“73, 74, 75, shut up, 76, 77 …”

There is a minute of quiet. Then, “What do you think Reagan is going to do about inflation?”

“191, 192, 193, beats me.”

“I sure hope he can get it stopped.”

“194, 195, uh huh, 196 …”

“Oh, my gosh, look at that, will you!”

In spite of yourself, you turn away from the cattle. “What?”

“A big old jackrabbit!”

Sure enough, it’s a big old jackrabbit, and you’ve lost your count. You have it all to do over again, but this time you send your friend off on a mission—to find a red billy goat in the far corner of the pasture.

Every cowboy has his own way of counting cattle, and if the conditions aren’t just right, he doesn’t feel good about his count.

Every cowboy has his own way of counting cattle, and if the conditions aren’t just right, he doesn’t feel good about his count. I prefer to have the cattle pass by on the right side of my horse because I point my right hand at every animal as I count him.

If they pass me on the left, I have to point across my body, which just doesn’t seem to work out. You’d think that a normal, fairly coordinated cowboy could count as well with his left hand as with his right, but that’s not the case with me. I never trust a left-handed count.

There’s another quirk about my counting method that I don’t understand. Not only do I have to point with my right hand, I have to take the glove off that hand as well. What does a glove have to do with a good count? I don’t know, but there you are.

I’ve known other cowboys who counted by twos or threes and some who bobbed their heads instead of pointed their fingers. The worst kind of man to work with is one who counts out loud. No matter how hard you try to ignore his muttering, it gets into your ears and then soaks into your brain. Before long, all you can think about is telling him to shut his yap, and you lose your count.

There is also the kind of man—usually a rookie on the crew but not always—who wants to be the first to get the count. He rarely comes up with the correct number, but that doesn’t seem to bother him as long as he’s the first one through. He slops through his count and then yells out, “I got a hundred and ninety-seven! What did you get?”

Unless you possess iron discipline and tremendous powers of concentration, this fellow will blow your count every time.

If you are employed on a ranch that runs a large number of cattle, you can’t remember the tally in all the pastures, so you have to keep your numbers in a tally book. On our outfit, which has cattle scattered all over the country in fifteen or twenty pastures, we don’t dare leave headquarters without a tally book.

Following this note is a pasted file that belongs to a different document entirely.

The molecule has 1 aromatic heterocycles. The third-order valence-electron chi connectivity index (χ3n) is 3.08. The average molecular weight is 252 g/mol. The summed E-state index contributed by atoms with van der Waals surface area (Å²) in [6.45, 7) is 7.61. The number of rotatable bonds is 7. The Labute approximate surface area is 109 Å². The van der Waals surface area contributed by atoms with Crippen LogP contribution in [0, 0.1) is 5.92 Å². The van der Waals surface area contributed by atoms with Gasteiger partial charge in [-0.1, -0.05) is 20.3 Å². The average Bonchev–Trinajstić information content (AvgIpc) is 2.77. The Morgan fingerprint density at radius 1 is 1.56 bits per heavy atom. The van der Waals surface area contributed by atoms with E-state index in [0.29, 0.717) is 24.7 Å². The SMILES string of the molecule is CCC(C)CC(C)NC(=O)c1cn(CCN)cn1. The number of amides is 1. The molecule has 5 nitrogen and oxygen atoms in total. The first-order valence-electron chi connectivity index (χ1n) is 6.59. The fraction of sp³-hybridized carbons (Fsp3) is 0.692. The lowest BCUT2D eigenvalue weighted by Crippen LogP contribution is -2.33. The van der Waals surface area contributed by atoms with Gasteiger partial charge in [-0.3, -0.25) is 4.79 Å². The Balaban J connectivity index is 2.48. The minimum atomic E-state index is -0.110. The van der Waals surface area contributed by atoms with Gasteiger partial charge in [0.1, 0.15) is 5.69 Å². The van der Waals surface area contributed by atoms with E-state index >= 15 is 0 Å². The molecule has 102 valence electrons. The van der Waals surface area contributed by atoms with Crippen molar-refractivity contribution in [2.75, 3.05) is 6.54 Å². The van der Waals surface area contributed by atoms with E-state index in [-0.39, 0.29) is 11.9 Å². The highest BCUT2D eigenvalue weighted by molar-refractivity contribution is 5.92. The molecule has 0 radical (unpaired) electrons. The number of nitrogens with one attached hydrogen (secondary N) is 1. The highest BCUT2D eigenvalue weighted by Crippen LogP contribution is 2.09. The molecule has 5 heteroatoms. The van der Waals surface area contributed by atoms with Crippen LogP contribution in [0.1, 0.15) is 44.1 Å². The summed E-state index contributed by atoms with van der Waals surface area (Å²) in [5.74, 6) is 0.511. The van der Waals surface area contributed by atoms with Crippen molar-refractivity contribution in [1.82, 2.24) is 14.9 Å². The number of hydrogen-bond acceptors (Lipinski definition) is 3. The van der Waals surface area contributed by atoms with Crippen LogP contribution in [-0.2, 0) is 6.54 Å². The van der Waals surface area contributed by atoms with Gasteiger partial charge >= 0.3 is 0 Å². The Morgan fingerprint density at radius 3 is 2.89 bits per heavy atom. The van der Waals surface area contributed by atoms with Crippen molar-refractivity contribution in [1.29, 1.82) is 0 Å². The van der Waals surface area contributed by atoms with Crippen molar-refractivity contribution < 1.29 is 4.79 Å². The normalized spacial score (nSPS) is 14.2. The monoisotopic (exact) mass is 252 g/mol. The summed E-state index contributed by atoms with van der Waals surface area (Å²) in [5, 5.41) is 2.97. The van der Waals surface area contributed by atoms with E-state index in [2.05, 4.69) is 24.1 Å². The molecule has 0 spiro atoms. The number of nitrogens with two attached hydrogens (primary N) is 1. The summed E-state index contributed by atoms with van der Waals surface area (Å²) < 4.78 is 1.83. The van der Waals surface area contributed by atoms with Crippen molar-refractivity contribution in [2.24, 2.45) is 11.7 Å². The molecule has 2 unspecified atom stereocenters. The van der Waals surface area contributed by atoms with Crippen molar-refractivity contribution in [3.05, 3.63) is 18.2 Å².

Mine is a small black book that fits into my shirt pocket. This works fine in the summer when I wear shirts with button-down flaps on the pockets. Unfortunately, my flannel shirts, which I wear all winter long, don’t have flaps, so any time I shuck off my vest, I have to start chasing my tally book.

There is a little ritual I go through every morning when I hook up the stock trailer. I bend over to crank the trailer down on the hitch ball. My tally book falls out of my pocket. I bend over to pick it up and my chewing tobacco falls out. I curse and bend over to get the chewing tobacco and my matches fall out. I bellow, pick up the matches, and my ballpoint pen falls out.

When I’ve emptied out both shirt pockets, then I can get on with the rest of the day’s work.

When you’re up in the stirrups, swinging a hungry noose, grinning that wicked cowboy grin, and your tally book sprouts wings, it just breaks your heart.

I’ve also planted a few tally books out in the pasture. This usually happens when an outlaw steer breaks from the herd and High Loper and I are horseracing to see who gets first loop. When you’re up in the stirrups, swinging a hungry noose, grinning that wicked cowboy grin, and your tally book sprouts wings, it just breaks your heart.

If you don’t quit the chase, you lose your tally book and therefore your brains. But if you stop to get it, you know that High Loper won’t be loose-herding the roping stock and waiting for you to go get ahorseback again. He’d beat his own grandmother out of a pasture shot. In fact, I think he’d rope his own grandmother if she ever got out of the yard.

So you stop and go back for the tally book. Just as you bend down to pick it up, you hear Loper let out a squall. There’s only two things that can make him squall like that: either he got his finger caught in the dally or else he made a mighty pretty one-looper. But either way, he’s beat you out of a shot. All because of a derned tally book.

Which just goes to prove what I said at the beginning: that the cow business would be a bunch easier if the product wasn’t alive, and if you could stack it up on the shelf like boxes of soap and take a tally once a year. But, come to think of it, that would sure cut down on the pasture roping, so maybe we’d better just leave things as they are.

John R. Erickson

John provides commentary and short fiction to WORLD. His Hank the Cowdog series for children has sold more than 8.5 million copies worldwide, and in addition to publishing 74 books, his work has appeared in news outlets such as The Dallas Morning News. John and his wife, Kris, reside near Perryton, Texas.

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  • PP
    Posted: Sat, 07/20/2019 02:13 pm

    We'll done.  Comment of a "city guy".   

  • wtgillin
    Posted: Sat, 07/20/2019 08:00 pm

    Love this! As an old cowboy, I can vouch for all these antics! We recently had a difficult time running an uncooperative bull with damaged equipment to the corral. He didn't want to go to town!